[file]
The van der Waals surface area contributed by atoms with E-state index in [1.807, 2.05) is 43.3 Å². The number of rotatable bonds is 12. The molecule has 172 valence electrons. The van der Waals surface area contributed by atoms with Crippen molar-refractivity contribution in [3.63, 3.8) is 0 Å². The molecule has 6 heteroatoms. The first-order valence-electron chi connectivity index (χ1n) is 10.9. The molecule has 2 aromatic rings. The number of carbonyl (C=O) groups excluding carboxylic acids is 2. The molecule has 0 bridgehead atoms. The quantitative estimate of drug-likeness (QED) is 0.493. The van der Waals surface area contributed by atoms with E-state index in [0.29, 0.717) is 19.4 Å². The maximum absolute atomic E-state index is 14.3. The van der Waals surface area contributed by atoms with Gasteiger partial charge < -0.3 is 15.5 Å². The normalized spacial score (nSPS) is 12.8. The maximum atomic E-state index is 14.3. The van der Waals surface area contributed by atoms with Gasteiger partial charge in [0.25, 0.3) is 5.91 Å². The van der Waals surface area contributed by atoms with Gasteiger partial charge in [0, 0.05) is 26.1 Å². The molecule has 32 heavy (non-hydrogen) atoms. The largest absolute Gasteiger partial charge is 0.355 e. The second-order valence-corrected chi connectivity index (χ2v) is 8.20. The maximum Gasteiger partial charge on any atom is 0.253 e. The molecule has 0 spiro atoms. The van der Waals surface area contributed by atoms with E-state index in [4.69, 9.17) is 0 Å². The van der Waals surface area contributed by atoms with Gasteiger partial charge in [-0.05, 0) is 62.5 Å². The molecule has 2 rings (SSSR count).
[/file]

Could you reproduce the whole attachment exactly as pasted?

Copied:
The van der Waals surface area contributed by atoms with E-state index in [1.807, 2.05) is 43.3 Å². The number of rotatable bonds is 12. The molecule has 172 valence electrons. The van der Waals surface area contributed by atoms with Crippen molar-refractivity contribution in [3.63, 3.8) is 0 Å². The molecule has 6 heteroatoms. The first-order valence-electron chi connectivity index (χ1n) is 10.9. The molecule has 2 aromatic rings. The number of carbonyl (C=O) groups excluding carboxylic acids is 2. The molecule has 0 bridgehead atoms. The quantitative estimate of drug-likeness (QED) is 0.493. The van der Waals surface area contributed by atoms with E-state index in [0.29, 0.717) is 19.4 Å². The maximum absolute atomic E-state index is 14.3. The van der Waals surface area contributed by atoms with Gasteiger partial charge < -0.3 is 15.5 Å². The normalized spacial score (nSPS) is 12.8. The maximum atomic E-state index is 14.3. The van der Waals surface area contributed by atoms with Gasteiger partial charge in [0.25, 0.3) is 5.91 Å². The van der Waals surface area contributed by atoms with Gasteiger partial charge in [0, 0.05) is 26.1 Å². The molecule has 32 heavy (non-hydrogen) atoms. The largest absolute Gasteiger partial charge is 0.355 e. The second-order valence-corrected chi connectivity index (χ2v) is 8.20. The maximum Gasteiger partial charge on any atom is 0.253 e. The molecule has 0 spiro atoms. The van der Waals surface area contributed by atoms with E-state index in [4.69, 9.17) is 0 Å². The van der Waals surface area contributed by atoms with Gasteiger partial charge in [-0.05, 0) is 62.5 Å². The molecule has 2 rings (SSSR count).